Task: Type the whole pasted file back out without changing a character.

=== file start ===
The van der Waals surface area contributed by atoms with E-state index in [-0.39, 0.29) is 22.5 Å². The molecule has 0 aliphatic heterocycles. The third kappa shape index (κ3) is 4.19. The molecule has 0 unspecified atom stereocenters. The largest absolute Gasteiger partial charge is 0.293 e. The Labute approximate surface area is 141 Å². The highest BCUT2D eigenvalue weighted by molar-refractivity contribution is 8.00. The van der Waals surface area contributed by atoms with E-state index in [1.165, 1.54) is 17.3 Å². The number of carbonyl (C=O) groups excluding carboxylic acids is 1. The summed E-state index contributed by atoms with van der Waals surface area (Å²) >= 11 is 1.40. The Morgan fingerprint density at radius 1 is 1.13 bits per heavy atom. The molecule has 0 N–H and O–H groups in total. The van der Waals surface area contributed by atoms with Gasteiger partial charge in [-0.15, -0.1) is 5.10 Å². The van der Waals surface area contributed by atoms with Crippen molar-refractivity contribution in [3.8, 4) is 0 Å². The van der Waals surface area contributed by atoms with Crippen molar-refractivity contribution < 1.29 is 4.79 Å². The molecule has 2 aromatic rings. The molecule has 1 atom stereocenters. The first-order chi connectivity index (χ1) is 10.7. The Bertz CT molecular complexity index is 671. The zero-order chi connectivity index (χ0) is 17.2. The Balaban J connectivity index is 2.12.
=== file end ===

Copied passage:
The van der Waals surface area contributed by atoms with E-state index in [-0.39, 0.29) is 22.5 Å². The molecule has 0 aliphatic heterocycles. The third kappa shape index (κ3) is 4.19. The molecule has 0 unspecified atom stereocenters. The largest absolute Gasteiger partial charge is 0.293 e. The Labute approximate surface area is 141 Å². The highest BCUT2D eigenvalue weighted by molar-refractivity contribution is 8.00. The van der Waals surface area contributed by atoms with E-state index in [1.165, 1.54) is 17.3 Å². The number of carbonyl (C=O) groups excluding carboxylic acids is 1. The summed E-state index contributed by atoms with van der Waals surface area (Å²) >= 11 is 1.40. The Morgan fingerprint density at radius 1 is 1.13 bits per heavy atom. The molecule has 0 N–H and O–H groups in total. The van der Waals surface area contributed by atoms with Gasteiger partial charge in [-0.15, -0.1) is 5.10 Å². The van der Waals surface area contributed by atoms with Crippen molar-refractivity contribution in [3.8, 4) is 0 Å². The van der Waals surface area contributed by atoms with Crippen molar-refractivity contribution < 1.29 is 4.79 Å². The molecule has 2 aromatic rings. The molecule has 1 atom stereocenters. The first-order chi connectivity index (χ1) is 10.7. The Bertz CT molecular complexity index is 671. The zero-order chi connectivity index (χ0) is 17.2. The Balaban J connectivity index is 2.12.